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Assessing Germany's Postwar Transformation

March 29, 2007 By:
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From left: German consul general Hans-Jürgen Heimsoeth, American Jewish Committee adviser Eugene DuBow and professor Jeffrey Peck
A panel of experts stated unequivocally last week that Germany, the nation that launched a continent-wide genocidal campaign against the Jewish people, has today become a staunch critic of anti-Semitism, and even more than that, "Israel's best friend in Europe."

These comments, made during a presentation at the Rittenhouse Hotel in Center City, gave rise to the question of just how this transformation came about.

Panelists like Georgetown University professor Jeffrey Peck, German consul general Hans-Jürgen Heimsoeth and American Jewish Committee senior adviser Eugene DuBow answered the query by focusing on the changes that have swept the German nation since the Holocaust.

More specifically, the panel -- sponsored by the American Jewish Committee, as well as the German Society of Pennsylvania, the German-American Chamber of Commerce and the Philadelphia Warburg Chapter of the American Council on Germany -- ex-plored how this horrific event worked to shape the creation of a "new Germany."

For example, since the Shoah, Germany has enacted laws making it a crime to deny the Holocaust and to display a swastika.

"Our government really attaches great attention to countering the first signs of what becomes anti-Semitism," explained Heimsoeth. "We know we have to be very attentive."

And, since taking up diplomatic relations with Israel in 1965, Germany has become a strong supporter of Jews globally, added the official. "Germany feels a certain responsibility for the existence of Israel. That's why "Germany unconditionally supports Israel's right to exist" as a "cornerstone of our foreign policy."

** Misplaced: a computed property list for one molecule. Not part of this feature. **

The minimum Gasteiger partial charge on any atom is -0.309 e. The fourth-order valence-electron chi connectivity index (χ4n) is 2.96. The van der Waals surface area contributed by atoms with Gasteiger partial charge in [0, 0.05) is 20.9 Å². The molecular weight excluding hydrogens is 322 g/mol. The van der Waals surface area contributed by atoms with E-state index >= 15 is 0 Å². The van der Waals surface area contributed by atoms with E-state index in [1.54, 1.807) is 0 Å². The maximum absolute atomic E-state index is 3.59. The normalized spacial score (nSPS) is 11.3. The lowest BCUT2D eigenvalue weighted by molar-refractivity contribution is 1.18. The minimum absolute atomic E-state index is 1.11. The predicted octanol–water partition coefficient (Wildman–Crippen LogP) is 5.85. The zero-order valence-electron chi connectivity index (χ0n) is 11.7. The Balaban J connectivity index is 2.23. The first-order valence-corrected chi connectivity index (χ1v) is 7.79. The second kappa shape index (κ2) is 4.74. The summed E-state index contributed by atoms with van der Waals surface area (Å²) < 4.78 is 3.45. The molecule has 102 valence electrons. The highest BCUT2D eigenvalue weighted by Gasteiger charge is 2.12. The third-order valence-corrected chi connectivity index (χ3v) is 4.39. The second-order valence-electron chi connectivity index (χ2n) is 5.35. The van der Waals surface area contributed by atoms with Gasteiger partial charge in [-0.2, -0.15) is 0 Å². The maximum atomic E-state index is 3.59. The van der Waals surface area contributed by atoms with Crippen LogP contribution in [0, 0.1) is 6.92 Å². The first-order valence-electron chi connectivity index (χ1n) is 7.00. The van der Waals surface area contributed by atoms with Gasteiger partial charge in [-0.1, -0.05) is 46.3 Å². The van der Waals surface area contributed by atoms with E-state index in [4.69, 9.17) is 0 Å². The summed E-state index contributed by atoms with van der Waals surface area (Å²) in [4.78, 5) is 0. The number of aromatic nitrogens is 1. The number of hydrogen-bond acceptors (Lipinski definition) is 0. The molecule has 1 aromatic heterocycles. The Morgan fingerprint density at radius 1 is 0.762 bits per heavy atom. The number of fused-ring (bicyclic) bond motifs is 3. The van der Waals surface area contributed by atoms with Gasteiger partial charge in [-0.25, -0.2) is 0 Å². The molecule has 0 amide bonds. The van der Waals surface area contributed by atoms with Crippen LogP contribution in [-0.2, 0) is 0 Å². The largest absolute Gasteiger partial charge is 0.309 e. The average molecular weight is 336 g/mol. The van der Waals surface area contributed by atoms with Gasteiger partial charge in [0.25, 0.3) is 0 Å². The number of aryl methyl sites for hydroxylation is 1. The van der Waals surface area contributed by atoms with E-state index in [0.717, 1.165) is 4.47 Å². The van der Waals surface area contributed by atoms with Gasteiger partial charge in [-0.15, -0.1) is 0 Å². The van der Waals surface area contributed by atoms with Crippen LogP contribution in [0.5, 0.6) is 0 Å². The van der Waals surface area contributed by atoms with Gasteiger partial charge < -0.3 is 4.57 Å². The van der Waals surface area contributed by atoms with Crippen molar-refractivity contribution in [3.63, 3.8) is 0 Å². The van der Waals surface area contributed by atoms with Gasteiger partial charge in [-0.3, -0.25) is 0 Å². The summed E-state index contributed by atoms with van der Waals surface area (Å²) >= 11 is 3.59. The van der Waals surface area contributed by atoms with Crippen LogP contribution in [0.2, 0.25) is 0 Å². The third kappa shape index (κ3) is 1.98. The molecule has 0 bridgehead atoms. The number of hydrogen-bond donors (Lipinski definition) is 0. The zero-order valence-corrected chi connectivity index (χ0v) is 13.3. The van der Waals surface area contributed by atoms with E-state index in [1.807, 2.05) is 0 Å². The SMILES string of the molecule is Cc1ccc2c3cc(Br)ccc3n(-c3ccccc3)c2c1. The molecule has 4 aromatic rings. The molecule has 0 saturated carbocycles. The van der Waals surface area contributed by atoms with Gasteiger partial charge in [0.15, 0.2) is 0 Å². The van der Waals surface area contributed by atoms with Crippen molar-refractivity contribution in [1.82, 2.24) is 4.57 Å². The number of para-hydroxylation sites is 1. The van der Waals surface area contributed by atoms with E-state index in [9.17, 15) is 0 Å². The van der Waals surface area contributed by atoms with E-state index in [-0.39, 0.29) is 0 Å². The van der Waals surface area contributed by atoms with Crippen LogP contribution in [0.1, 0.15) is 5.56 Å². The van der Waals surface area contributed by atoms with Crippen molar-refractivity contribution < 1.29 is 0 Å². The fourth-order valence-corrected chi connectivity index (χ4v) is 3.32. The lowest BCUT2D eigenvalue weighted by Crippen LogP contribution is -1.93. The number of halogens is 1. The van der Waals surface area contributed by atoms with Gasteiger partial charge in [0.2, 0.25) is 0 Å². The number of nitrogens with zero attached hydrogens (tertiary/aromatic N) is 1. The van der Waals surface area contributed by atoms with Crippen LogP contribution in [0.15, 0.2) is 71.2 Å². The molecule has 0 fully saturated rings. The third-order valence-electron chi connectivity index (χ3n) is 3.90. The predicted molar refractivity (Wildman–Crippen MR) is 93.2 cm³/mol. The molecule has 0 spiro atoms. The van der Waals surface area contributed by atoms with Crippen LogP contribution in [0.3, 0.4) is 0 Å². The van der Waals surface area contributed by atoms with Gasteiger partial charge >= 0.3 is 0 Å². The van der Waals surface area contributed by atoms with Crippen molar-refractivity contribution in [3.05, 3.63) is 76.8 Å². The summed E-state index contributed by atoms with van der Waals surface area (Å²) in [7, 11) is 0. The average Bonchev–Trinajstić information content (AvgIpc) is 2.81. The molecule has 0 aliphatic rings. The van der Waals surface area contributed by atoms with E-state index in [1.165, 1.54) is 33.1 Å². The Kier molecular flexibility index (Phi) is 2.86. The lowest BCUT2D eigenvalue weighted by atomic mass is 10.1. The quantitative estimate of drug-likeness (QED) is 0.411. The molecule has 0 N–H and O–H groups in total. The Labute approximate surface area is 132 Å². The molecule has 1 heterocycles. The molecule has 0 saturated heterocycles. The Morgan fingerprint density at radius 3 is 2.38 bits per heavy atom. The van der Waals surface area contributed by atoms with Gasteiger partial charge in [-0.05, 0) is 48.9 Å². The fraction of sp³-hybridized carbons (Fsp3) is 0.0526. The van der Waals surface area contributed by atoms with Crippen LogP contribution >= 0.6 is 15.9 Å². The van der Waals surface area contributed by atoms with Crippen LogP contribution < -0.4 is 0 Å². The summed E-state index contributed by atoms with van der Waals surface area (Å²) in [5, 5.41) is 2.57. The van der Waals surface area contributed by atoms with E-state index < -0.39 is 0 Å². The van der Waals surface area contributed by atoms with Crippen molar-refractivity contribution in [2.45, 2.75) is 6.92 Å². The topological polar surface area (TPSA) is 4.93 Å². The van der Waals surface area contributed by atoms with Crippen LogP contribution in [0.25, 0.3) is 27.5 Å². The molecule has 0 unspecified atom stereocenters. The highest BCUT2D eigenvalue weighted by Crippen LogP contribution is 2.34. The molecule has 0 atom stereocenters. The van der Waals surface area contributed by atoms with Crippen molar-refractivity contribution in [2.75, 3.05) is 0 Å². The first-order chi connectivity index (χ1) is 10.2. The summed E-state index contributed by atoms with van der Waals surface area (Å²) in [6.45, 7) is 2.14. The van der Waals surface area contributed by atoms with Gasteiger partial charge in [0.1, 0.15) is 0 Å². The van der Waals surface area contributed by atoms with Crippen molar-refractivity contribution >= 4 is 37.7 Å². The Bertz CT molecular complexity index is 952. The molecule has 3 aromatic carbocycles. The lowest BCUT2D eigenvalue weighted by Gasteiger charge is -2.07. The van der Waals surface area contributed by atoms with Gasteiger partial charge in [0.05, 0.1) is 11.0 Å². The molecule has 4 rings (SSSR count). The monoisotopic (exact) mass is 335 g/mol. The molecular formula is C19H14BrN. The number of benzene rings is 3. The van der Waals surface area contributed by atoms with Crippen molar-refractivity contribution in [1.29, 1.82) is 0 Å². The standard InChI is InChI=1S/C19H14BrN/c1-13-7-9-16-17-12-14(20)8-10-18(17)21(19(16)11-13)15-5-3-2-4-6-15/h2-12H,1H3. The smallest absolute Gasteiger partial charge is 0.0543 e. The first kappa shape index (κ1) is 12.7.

DuBow, who founded his organization's Berlin office in 1998, said that Jews have also recognized this strategic relationship.

"Germany is the most important country for our interests, and particularly, for Israel," he told the audience.

But what about Jews living in Germany? Have they been able to piece together any semblance of a Jewish community there?

Some signs, said Peck, the author of a book called Being Jewish in the New Germany, suggest that rebuilding is under way.

Thanks in part to relaxed immigration laws post-reunification, the nation has attracted "literally tens of thousands" of Soviet Jews, stated the scholar.

"Germany today has the third largest Jewish community in Europe, and the fastest-growing in the world," said Peck.

And while other European countries -- like, say, France -- have gained a certain notoriety for Muslim-Jewish hostility, he noted, German citizens have, by and large, emerged unscathed.

Still, the new German Jewish community faces problems: Soviet Jews, the majority of whom are secular, do not mix well with their more observant German counterparts, according to Peck.

Though the Soviet presence has provided a numerical boost, demographic realities cannot be denied. While 500,000 Jews resided in Germany when Hitler seized power in 1933, Peck placed that figure between 100,000 and 200,000 today.

Being Jewish in Germany "is not normalized," he conceded. Though "there's talk about Jewish topics in the public sphere, many Germans have never talked to anybody who's Jewish."

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